Lifestyle

How this 70-year-old still looks so hot in a bikini

Carolyn doing some baking.
Carolyn doing some baking. News Corp Australia

PERTH grandmother-of-four Carolyn Hartz doesn't spend hours in a gym or subscribe to a life of kale smoothies to get that enviable body.

In contrast to the rigorous undertones of health crazes followed by younger generations, Hartz, who turns 70 in July, says the bikini-body formula is simple.

"You have to watch what you put it in your mouth - that's number one - and two, you have to move your legs," she says.

Well it’s clearly working for her.
Well it’s clearly working for her. News Corp Australia

Hartz has never used her age as an excuse for slowing down. Even this year, as the author of Sugar Free Baking approaches her eighth decade, she's decided to start playing tennis again.

Funnily enough, she's hired the same coach who told her at the age of 30 that she was too old to play tennis and would never make A-grade.

"I thought at the time, 'Oh yeah? Watch me'. I love a challenge," she says of reaching her A-grade goal by 35. "My coach in his 80s now and we still laugh about it."

Does he think she's too old as a 70-year-old to be picking up the racquet again?

"When I rang up my coach, who's semi-retired now, he laughed. He said, 'You can play tennis but I'm telling you straight away your first lesson is going to be 30 minutes. Don't think you're going to play any longer because I know what you're like!'"

Racquet sports are more beneficial than other aerobic sports, according to a new study.
Racquet sports are more beneficial than other aerobic sports, according to a new study. News Corp Australia

Hartz's approach emphasises the results of a recent study published in the British Journal of Sports Medicine. The researchers found that not only does physical activity lower mortality, but playing racquet sports resulted in a 47 per cent lowered risk of dying than non-exercisers. Aerobic lovers had a 27 per cent lowered risk in comparison.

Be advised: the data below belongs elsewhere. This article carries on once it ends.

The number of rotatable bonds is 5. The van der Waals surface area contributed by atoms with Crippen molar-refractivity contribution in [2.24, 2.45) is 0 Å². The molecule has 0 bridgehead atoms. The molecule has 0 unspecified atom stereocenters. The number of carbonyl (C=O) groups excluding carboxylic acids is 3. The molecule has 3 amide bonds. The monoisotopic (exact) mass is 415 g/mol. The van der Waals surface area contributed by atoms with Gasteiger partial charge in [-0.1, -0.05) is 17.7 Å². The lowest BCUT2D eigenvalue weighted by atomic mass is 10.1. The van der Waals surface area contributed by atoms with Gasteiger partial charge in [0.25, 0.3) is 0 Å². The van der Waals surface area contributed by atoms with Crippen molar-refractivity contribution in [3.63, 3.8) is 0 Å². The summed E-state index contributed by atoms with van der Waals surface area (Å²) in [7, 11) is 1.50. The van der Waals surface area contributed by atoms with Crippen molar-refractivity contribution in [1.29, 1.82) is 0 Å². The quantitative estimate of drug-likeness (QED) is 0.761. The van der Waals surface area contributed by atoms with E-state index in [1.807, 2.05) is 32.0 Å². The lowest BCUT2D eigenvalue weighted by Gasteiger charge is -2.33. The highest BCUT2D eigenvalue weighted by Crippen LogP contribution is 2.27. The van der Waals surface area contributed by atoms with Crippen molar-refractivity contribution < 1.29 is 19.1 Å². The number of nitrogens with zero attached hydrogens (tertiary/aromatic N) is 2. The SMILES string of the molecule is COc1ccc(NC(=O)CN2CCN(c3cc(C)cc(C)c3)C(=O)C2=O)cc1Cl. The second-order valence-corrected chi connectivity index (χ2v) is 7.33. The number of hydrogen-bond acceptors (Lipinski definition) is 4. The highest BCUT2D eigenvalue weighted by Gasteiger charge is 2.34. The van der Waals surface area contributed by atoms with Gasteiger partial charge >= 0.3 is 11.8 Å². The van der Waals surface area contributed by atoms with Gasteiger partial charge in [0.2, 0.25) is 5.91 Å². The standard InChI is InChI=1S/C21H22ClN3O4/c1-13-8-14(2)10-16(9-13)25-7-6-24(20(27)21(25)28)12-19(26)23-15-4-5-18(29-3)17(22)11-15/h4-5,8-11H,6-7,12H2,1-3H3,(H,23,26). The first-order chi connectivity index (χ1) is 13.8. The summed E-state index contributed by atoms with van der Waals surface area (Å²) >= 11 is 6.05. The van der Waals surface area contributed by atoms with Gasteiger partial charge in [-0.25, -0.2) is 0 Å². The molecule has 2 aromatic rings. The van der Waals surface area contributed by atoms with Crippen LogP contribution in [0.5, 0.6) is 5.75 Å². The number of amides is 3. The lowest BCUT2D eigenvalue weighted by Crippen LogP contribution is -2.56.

While Hartz has a balanced view towards health now, that's not to say she hasn't gone to extremes in the past.

Thirty years before it became cool to quit sugar, a pre-diabetes diagnosis prompted then 40-year-old Hartz to give up her daily cheesecake for breakfast, afternoon packet of biscuits and all other sweets for a year to get in control of her blood sugar.

"At the end of that year I looked like a picture of health and my blood sugar levels were fine. I didn't have a problem anymore but by that stage I disliked living like that because I was depriving myself of all the things I loved," she says.

So rather than continue the deprivation, she focused on eating healthily and mindfully enjoying treats so that she wouldn't overeat.

"In those days, we never talked about mindfulness but I became very aware of what I was eating. And so I did have my sweets and I made sure I tasted them."

Carolyn doing some baking.
Carolyn doing some baking. News Corp Australia

Her search for guilt-free indulging eventually led her to becoming an entrepreneur at the age of 55 when she opened SweetLife, a company that distributes a sugar alternative called Xylitol.

"I went back to all my favourite recipes, like lemon butter cake, jams, sauces, meringue - all those thing that I love - and changed what was in them to be sugar-free," she says.

When she makes cakes at home, she cuts them into slices and freezes the portions.

"I don't leave it out because the temptation is too great to eat the whole thing."

Other than staying active and eating mindfully, Hartz meditates every day and goes for walks with her husband of 40 years.

She admits that she has had some cosmetic work done, but that's not the secret to her looking so good.

"Yes I do get some maintenance done, but surgery is not the answer to a healthy wellbeing," she says.

She sleeps seven to eight hours per night and does charity work for the Brain Cancer Foundation. But, according to Hartz, the real secret to her health is her glass-half-full attitude.